The margin for error in a criminal trial is often razor slim. Putting aside the usual uphill battle concerning the facts and discouraging public sentiment towards the accused, trial attorneys must have the wherewithal to make all the proper objections necessary to “preserve the record.” The “preserving the record” skill is paramount to being an exceptional criminal defense attorney. It is this single skill that defines the cream of the crop in terms of criminal defense attorneys. Weaker attorneys nearly always succumb to “preservation errors.”
Retrospectively, “preserving errors” for appeal may be all a defendant, now appellant, must cling to in terms of hope for a future. A future out of custody and back with his family. Sadly, if the trial error is not properly preserved for appeal the incarcerated defendant bears the brunt of the forced error. Since there is no DeLorean that goes 88 m.p.h. there is no way to go back and fix the error.
The problem is a good number of trial attorneys are terrible at preserving the error for appeal. Appellate opinions are often kind in terms of pointing out that the error was not properly preserved and, therefore, cannot be reviewed, but what the court is actually saying is that the trial attorney made a serious mistake (and the appellant got screwed because the attorney made a mistake).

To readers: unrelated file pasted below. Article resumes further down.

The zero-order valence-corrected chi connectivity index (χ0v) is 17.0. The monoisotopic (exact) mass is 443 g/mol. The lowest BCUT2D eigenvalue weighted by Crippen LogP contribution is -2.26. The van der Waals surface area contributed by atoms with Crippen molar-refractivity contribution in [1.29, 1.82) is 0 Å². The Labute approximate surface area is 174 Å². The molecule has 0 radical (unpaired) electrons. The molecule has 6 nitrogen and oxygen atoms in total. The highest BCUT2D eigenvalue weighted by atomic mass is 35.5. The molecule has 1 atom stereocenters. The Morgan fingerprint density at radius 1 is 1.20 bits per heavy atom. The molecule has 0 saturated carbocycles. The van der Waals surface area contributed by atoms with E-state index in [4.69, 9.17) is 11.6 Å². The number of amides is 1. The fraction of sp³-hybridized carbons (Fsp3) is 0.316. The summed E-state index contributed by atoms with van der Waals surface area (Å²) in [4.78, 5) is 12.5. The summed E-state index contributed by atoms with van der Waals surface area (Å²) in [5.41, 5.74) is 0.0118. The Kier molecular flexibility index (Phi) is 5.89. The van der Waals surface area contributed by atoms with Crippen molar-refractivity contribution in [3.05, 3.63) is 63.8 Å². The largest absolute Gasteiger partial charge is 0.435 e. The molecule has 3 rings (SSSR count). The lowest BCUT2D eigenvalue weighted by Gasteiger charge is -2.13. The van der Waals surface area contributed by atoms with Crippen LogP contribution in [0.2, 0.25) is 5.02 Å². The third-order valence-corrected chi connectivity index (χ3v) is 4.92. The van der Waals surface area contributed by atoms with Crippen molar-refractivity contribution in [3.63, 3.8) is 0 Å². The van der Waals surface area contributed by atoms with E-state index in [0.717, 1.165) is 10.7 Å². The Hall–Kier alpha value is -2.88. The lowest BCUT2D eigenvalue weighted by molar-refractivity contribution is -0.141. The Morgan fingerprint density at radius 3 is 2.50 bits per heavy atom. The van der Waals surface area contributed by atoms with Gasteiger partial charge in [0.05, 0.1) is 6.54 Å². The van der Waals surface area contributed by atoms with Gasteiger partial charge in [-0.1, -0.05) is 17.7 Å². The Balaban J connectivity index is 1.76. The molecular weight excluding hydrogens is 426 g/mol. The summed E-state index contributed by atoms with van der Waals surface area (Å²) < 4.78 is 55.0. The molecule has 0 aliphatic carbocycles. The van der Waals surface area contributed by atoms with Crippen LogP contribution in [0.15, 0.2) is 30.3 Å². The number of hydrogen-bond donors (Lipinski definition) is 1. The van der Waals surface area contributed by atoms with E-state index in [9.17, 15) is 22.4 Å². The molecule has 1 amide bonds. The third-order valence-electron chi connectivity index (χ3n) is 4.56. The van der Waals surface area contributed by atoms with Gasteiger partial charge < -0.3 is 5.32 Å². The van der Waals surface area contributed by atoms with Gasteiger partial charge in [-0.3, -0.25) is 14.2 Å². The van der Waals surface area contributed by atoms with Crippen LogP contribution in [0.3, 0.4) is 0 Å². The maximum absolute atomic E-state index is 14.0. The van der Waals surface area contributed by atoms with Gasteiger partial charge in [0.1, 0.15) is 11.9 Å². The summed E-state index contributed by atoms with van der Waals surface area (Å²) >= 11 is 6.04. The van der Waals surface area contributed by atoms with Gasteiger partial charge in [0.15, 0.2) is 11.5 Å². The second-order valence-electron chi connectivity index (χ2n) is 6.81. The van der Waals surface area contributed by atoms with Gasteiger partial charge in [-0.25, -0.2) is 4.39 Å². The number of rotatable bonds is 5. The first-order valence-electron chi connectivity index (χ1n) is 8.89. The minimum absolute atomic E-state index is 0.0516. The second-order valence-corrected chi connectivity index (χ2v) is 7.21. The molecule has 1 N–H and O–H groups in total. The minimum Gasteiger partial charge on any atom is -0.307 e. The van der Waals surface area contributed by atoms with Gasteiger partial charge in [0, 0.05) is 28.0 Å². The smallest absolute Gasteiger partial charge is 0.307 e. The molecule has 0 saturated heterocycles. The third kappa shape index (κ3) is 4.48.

Keep in mind, it not acceptable for any professional to make technical mistakes that effect the outcome. Is it acceptable for a plumber you hire to bust pipes under your sink, soak your kitchen in a foot of water, and say, “oh well, I’m sorry” as you are standing knee deep in the water? Is it acceptable for the mechanic working on your brakes to your car to forget to put them back together correctly because he got distracted? Neither question escapes its own statement and, of course, neither is acceptable.
Error preservation is as important as cross-examination for a defense attorney. Error preservation must always be a consideration in preparing and trying a criminal case. A good number of criminal cases are lost at trial but have issues that if the issues were properly preserved might have provided some relief to the appellant.